My daydreams of spending the evening out on the deck eating dinner and enjoying the smell of fresh cut grass came true last night. It was the perfect night for lounging and visiting outside. We invited Chris and Ali over for dinner and we spent all of our time in the backyard.
Trevor grilled ribs and chicken and although the fire got away from him and charred the meat, it was still good. We bribed Nate with the promise of a ride on the 4-wheeler to get him to finish his supper. As promised, Trevor pulled the Rincon out of the shed and took the kids on a ride through the woods behind the house. It was no surprise that they rounded the corner of the house with big smiles plastered on their little faces!
The kids spent some time launching air rockets and then Chris and I took them around the yard a time or two in the red wagon that Uncle Tellius gave the kids last Christmas. I wish I had gotten a picture of that because all three of them were crammed into that wagon together...they were all knees and elbows!
As it got darker, I pulled out some glow necklaces and distributed them as evenly as possible. Nathan, Grace and Nate ran back and forth across the yard with their necklaces making arcs of light in the deepening twilight. The adults sat contentedly on the deck taking turns holding Calvin and enjoying the peaceful evening together. Sitting there with our friends I was overcome with nostalgia. I can vividly remember playing outside well after dark on balmy summer nights with Patrick, swatting the mosquitoes but not caring how many times I was bitten because of the fun I was having. Playing hide-and-seek in the dark with Courtney, Allison and Patrick at Granny and Gramps' house while the grown-ups visited inside.
It made me happy that Trevor and I have been blessed in such a way that we can give that sort of life to our children. Society is geared in this day and age to force our kids to grow up long before they should. I want my children to retain their wonder and innocence for as long as possible. I want them to revel in playing outside and using their imagination to entertain themselves. I don't want them to worry about grown-up things yet....I want them to be children. Thank you Lord. Thank you for friends with whom we can make lasting memories and for our children who keep us young at heart.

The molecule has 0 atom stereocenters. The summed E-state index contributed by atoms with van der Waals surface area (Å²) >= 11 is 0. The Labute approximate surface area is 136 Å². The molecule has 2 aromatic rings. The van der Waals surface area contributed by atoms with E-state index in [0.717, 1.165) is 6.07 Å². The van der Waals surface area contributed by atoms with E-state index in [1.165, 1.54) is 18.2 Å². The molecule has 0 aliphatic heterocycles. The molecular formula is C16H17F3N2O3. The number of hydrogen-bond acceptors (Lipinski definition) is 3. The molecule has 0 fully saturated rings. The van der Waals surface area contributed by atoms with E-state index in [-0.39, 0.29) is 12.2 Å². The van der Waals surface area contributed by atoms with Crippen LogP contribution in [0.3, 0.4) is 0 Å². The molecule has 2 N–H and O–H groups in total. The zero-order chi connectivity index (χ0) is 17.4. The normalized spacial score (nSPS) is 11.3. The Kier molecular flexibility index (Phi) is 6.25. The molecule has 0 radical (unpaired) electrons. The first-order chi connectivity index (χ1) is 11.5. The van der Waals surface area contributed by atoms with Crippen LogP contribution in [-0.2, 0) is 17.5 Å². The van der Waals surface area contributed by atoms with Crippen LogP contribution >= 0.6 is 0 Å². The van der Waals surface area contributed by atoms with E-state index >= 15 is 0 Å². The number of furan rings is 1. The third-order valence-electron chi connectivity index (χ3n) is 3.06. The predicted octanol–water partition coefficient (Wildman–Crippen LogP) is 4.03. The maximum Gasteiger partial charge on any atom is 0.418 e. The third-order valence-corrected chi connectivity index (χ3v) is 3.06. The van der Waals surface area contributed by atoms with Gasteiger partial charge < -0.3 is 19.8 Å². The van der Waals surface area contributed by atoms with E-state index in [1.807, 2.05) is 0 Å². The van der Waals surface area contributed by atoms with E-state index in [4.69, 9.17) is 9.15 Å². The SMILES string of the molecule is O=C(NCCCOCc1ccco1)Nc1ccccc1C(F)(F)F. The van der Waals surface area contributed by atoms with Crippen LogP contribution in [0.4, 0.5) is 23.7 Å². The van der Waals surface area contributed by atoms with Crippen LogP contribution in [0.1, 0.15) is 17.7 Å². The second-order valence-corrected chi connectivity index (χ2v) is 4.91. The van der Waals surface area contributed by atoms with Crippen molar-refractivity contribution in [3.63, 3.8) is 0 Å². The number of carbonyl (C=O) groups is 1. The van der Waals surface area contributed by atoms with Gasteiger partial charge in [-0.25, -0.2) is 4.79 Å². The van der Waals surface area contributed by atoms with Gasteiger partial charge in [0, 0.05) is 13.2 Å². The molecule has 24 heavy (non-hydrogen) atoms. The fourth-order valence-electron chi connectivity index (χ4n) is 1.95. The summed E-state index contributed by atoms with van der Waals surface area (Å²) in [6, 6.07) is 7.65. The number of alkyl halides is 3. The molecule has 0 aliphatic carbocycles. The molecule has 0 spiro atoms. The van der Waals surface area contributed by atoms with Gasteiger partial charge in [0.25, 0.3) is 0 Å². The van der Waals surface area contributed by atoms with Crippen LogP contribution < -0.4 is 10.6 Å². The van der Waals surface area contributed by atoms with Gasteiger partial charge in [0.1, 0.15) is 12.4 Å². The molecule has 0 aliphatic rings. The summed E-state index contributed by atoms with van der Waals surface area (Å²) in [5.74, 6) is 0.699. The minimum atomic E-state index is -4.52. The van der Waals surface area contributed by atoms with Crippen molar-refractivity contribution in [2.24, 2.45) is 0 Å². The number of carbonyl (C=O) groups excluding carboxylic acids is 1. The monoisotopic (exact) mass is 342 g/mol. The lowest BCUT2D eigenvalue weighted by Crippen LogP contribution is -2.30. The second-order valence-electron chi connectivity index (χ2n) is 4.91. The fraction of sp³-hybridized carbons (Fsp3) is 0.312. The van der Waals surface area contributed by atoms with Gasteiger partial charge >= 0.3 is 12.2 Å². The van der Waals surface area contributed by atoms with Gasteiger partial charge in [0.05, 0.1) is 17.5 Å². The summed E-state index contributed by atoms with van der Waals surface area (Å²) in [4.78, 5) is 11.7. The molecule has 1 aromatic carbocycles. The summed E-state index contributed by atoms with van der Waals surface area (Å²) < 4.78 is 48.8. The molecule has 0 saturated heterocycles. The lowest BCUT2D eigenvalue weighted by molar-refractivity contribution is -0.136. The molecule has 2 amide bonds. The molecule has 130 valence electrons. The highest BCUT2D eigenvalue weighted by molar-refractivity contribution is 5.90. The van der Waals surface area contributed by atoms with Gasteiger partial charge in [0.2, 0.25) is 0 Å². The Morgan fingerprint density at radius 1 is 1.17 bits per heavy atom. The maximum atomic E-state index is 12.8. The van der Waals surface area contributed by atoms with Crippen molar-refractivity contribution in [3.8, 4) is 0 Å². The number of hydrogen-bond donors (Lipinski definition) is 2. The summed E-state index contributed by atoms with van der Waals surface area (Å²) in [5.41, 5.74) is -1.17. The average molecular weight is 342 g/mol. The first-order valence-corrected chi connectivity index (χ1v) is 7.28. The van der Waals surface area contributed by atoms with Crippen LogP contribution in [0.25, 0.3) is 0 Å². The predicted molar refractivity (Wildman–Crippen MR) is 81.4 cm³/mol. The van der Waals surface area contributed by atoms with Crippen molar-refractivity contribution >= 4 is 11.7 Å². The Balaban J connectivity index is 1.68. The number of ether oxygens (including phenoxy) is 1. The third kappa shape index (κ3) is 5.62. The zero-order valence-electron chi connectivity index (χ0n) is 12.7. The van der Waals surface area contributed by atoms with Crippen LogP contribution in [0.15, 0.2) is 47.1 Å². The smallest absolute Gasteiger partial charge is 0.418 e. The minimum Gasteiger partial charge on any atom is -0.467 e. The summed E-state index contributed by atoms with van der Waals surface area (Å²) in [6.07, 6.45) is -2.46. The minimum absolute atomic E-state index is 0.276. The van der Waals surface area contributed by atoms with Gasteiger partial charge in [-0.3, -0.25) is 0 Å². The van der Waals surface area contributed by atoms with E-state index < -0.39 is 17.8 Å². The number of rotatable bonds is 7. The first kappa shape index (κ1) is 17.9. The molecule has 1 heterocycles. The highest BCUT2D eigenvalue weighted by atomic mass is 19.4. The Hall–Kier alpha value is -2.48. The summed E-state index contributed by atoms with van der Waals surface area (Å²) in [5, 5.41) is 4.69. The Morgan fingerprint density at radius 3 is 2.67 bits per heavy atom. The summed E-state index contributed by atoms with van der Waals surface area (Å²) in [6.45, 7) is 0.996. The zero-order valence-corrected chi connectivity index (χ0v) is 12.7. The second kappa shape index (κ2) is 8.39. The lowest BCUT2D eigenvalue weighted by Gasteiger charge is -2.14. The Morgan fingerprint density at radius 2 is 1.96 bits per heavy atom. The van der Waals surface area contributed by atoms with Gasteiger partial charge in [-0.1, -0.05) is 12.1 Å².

As I was sitting on the deck this morning drinking my coffee and studying the book we are currently using for our small group, Nathan wandered out of the house and sat down next to me on the swing. He asked me how ants know how to dig tunnels (he is fascinated by the ant farm we brought home from our trip). I explained that God made them that way and that he gave them instincts. Ants just dig because that is the way God made them...they can't do anything else and don't want to. I was just starting to pat myself on the back for using the opportunity to teach Nathan something of God's relationship with human beings. I said, "God gave all animals instincts including people, but He gave us something even better. He gave us...."
"Shovels," he interjected, with a look that just screamed "duh!".
I laughed out loud and agreed that God did indeed give us shovels, but more importantly He gave us a brain and the will to make tools to do things. I had to sit back and marvel at the simple way kids see the world around them. For all of my lecturing on God and how He is at work in our lives, Nathan saw the obvious. It was just another lesson in child-rearing....don't complicate things with long lectures and boring exposition. Stick with the basic facts and ideas that a child can grasp. The sometimes complicated theology will come with time and maybe a little easier with a lifetime of little moments like the one I had this morning.